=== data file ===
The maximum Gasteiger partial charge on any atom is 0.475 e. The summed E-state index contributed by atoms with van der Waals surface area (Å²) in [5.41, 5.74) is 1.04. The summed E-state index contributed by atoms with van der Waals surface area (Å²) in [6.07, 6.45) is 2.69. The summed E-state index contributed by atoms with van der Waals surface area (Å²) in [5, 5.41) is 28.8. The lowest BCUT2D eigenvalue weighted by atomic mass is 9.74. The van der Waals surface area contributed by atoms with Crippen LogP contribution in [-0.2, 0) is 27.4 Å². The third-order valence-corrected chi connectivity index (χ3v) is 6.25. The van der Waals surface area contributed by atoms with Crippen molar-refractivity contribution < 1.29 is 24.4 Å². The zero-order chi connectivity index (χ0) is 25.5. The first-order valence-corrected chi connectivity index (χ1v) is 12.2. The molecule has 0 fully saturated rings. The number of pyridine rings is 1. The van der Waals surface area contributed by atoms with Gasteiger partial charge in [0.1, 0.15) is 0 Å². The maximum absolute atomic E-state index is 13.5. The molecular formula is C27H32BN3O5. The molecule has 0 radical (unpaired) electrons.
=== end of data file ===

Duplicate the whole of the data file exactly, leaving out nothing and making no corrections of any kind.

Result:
The maximum Gasteiger partial charge on any atom is 0.475 e. The summed E-state index contributed by atoms with van der Waals surface area (Å²) in [5.41, 5.74) is 1.04. The summed E-state index contributed by atoms with van der Waals surface area (Å²) in [6.07, 6.45) is 2.69. The summed E-state index contributed by atoms with van der Waals surface area (Å²) in [5, 5.41) is 28.8. The lowest BCUT2D eigenvalue weighted by atomic mass is 9.74. The van der Waals surface area contributed by atoms with Crippen LogP contribution in [-0.2, 0) is 27.4 Å². The third-order valence-corrected chi connectivity index (χ3v) is 6.25. The van der Waals surface area contributed by atoms with Crippen molar-refractivity contribution < 1.29 is 24.4 Å². The zero-order chi connectivity index (χ0) is 25.5. The first-order valence-corrected chi connectivity index (χ1v) is 12.2. The molecule has 0 fully saturated rings. The number of pyridine rings is 1. The van der Waals surface area contributed by atoms with Gasteiger partial charge in [0.1, 0.15) is 0 Å². The maximum absolute atomic E-state index is 13.5. The molecular formula is C27H32BN3O5. The molecule has 0 radical (unpaired) electrons.